Posted on September 3, 2016, by Travis Pulver

Sean Lee is a linebacker for the Dallas Cowboys. Antonio Brown is a wide receiver for the Pittsburgh Steelers. They are both physical beasts that are among the best at what they do. Their franchises are two of the most successful that the NFL has ever seen. Besides that–they don’t have a darn thing in common, with one notable exception. Their respective teams recently did something for them that is rather unusual.

They figured out how to pay their player more when they did not have to.

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Antonio Brown is worth a lot more than his current contract, but he has two years left on his current deal. Sean Lee lost the chance to make an additional $2 million last season when he sat out the final game. Neither player was in a situation where they could demand anything and had no reason to expect their team was going to do anything to show them a little financial love–but they did.

Dallas has one of the better—but injury prone–linebackers in the NFL in Sean Lee. Last season, since Lee was injured, he ended up missing the final game of the season. Had he played, Lee would have triggered a clause in his contract that would have made him an additional $2 million for playing in 80 percent of the team’s defensive plays. Since he missed the game, he didn’t hit the mark.

Clauses like this are supposed to be incentives. If they make it—great for the player. If they don’t—oh well. The team could have very easily moved on and left this as is but instead decided to give Lee another chance. This time, rather than tie it to a season-long tally of how many plays he is in on, they made it simply a $125,000 roster bonus per game (totaling $2 million for the 16-game season) (SportsDay).

Pittsburgh’s situation is a little different. As a franchise, they have made it a practice not to negotiate contract extensions if a player has more than one year left. However, in wide receiver Antonio Brown they have a special case worth giving consideration.

Brown is one of the best in the business and certainly deserves to be paid much more than he currently gets (was slated to make $6.25 million in 2016). But with two years left on his contract, standard practice would be to make him wait—but the Steelers decided not to. Instead, they reworked his current deal, moved money from the final year of his deal into this year effectively upping his salary to $10.25 million this season.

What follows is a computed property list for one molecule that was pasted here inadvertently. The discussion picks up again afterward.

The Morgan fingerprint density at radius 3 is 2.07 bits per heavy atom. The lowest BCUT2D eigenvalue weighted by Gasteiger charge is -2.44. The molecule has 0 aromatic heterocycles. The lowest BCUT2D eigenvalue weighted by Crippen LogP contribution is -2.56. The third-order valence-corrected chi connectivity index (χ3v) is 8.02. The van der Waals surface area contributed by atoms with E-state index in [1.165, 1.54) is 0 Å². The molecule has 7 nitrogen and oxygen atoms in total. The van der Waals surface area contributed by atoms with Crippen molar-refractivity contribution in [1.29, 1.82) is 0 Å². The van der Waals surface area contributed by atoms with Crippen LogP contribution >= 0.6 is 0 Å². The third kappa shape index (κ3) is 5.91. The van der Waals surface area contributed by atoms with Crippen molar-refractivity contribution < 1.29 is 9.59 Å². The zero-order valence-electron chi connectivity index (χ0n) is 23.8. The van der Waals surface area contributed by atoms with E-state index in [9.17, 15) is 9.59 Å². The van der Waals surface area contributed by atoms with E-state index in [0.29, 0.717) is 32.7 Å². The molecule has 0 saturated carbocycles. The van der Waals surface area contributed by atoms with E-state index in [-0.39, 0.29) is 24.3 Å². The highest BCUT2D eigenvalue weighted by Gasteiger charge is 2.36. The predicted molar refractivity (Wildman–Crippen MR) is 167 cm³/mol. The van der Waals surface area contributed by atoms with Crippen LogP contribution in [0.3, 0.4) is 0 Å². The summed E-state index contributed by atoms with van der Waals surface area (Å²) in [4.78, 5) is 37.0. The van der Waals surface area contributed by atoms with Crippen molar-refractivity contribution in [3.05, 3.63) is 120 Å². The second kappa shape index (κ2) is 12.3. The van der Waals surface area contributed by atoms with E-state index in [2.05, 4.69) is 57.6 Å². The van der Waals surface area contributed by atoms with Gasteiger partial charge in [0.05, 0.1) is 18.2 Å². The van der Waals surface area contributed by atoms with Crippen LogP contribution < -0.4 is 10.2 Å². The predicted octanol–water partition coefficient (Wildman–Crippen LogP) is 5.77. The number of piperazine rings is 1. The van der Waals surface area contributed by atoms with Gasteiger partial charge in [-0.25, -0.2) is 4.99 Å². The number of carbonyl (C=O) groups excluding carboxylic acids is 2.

But doesn’t that mean he’ll be screwed next year? Not at all—since he’ll have just one year left on his deal the team will renegotiate (which they have promised they’ll do) and pay him accordingly (NFL).

Neither team had to do anything for their respective player, and many would say they shouldn’t have done a thing. They know the risks involved in signing their contracts. Incentive clauses are meant to be targets a player hits; not targets that get redefined and made easier next year if they aren’t made. Longer contracts are supposed to give players a sense of security and allow teams to spread the cap hit out among multiple years.

If a player does not measure up to a contract, his agent made a good business deal by getting his client more money than he was worth. Should a player out-play his contract, the team made a great business decision. Someone has to; the NFL is a business after all.

You don’t make money by giving it away, but if you take care of your people before they start asking for it, you earn their respect and loyalty. You’ll still have to pay them accordingly when the time comes, but at least they will still be on your team and helping it win games.

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